The way in which you hold your assets can affect your financial and estate planning.

* Sole ownership. Holding assets in your own name is simple, cheap, and flexible. You can leave those assets to anyone you’d like, in your estate plan.

For instance, assets held this way can be left to your children. That will use up your federal estate tax exemption, which covers $2 million of assets this year.

On the downside, solely-held assets may be exposed to your creditors during your lifetime. Assets you hold on your own might be mismanaged if you become incapacitated because there is no obvious successor to take over. At your death, most types of solely-held assets will have to go through probate, which can be expensive and time-consuming.

* Joint ownership. Joint ownership is usually joint tenants with right of survivorship (JTWROS). At your death these assets will automatically pass to the surviving co-owner or co-owners.

Putting assets in this type of joint ownership also is simple and inexpensive. Incapacity may not be a problem – if you can’t pay your bills, for example, your co-owner can write checks for you. Moreover, assets will pass to your co-owner without going through probate at your death.

However, when you put assets in JTWROS, the joint owner you name will inherit the asset, no matter what it says in your will. Other potential heirs will be shut out. Therefore, you should go over the pros and cons in order to make reasoned choices for your key assets.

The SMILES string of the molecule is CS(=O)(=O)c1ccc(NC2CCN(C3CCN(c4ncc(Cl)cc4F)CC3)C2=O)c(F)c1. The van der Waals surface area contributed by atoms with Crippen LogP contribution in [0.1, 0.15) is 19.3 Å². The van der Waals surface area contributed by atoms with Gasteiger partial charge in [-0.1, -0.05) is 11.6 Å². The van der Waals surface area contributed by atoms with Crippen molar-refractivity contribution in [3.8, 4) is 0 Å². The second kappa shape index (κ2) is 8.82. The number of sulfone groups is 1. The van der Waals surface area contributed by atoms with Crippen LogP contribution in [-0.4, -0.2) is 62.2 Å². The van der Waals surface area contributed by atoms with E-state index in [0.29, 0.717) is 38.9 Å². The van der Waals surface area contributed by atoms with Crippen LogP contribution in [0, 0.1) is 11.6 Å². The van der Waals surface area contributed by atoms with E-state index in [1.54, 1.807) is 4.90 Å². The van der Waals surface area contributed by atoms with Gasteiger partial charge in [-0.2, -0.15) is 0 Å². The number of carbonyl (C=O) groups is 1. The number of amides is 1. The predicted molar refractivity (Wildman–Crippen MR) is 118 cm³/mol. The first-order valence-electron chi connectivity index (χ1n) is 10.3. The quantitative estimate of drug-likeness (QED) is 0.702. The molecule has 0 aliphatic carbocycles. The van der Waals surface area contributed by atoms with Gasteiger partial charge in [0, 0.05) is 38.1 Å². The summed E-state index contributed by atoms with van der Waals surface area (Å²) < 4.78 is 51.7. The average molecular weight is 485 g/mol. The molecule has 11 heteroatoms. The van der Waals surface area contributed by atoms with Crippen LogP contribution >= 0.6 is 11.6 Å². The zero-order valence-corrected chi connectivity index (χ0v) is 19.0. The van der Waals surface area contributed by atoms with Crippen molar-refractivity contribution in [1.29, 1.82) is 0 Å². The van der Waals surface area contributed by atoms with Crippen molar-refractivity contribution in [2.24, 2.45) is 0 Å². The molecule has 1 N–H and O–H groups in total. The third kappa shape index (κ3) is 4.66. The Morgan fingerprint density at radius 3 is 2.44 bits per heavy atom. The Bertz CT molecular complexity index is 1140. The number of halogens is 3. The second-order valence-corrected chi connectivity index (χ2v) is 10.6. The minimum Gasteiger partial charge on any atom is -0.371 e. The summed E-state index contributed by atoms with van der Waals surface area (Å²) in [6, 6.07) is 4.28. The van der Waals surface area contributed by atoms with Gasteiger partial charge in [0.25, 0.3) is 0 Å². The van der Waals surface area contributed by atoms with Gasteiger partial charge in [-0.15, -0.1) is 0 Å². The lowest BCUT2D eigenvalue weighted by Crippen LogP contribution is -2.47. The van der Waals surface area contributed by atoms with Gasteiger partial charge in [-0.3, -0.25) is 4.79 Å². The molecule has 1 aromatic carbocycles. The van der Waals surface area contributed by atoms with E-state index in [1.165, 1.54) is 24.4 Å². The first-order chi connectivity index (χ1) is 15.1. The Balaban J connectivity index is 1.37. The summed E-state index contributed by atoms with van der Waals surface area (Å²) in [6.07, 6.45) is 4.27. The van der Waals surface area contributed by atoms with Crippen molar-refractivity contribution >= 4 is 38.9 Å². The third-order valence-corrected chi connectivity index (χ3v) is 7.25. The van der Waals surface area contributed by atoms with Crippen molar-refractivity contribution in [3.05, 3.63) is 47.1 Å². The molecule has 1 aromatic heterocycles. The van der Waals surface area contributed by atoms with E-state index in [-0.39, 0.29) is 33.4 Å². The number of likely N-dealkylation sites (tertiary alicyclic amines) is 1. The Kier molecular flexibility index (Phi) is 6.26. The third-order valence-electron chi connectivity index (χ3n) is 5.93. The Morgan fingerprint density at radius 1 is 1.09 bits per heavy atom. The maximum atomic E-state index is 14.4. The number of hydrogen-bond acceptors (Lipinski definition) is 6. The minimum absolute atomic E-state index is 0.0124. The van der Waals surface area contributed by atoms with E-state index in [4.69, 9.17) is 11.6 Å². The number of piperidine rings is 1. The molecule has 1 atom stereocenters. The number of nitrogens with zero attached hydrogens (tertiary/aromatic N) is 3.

Using joint ownership may result in the payment of unnecessary estate tax. Suppose John Smith dies in 2008 with all of his assets held as joint tenants with right of survivorship (JTWROS) with his wife Mary, so she inherits everything.

If Mary dies later this year with a $4 million estate, her estate will be $2 million over the $2 million federal estate tax exemption in effect for 2008. Her heirs will owe $900,000 to the IRS, at a 45 percent estate tax rate.

If John had owned assets in his own name, they could have been left to their children, to use his $2 million estate tax exemption. It might have been possible to avoid estate tax altogether on $4 million worth of assets.

Generally, married couples who are concerned about estate tax should hold some assets in each spouse’s individual name. No matter which spouse dies first, assets can be left to other heirs and thus take advantage of the federal estate tax exemption.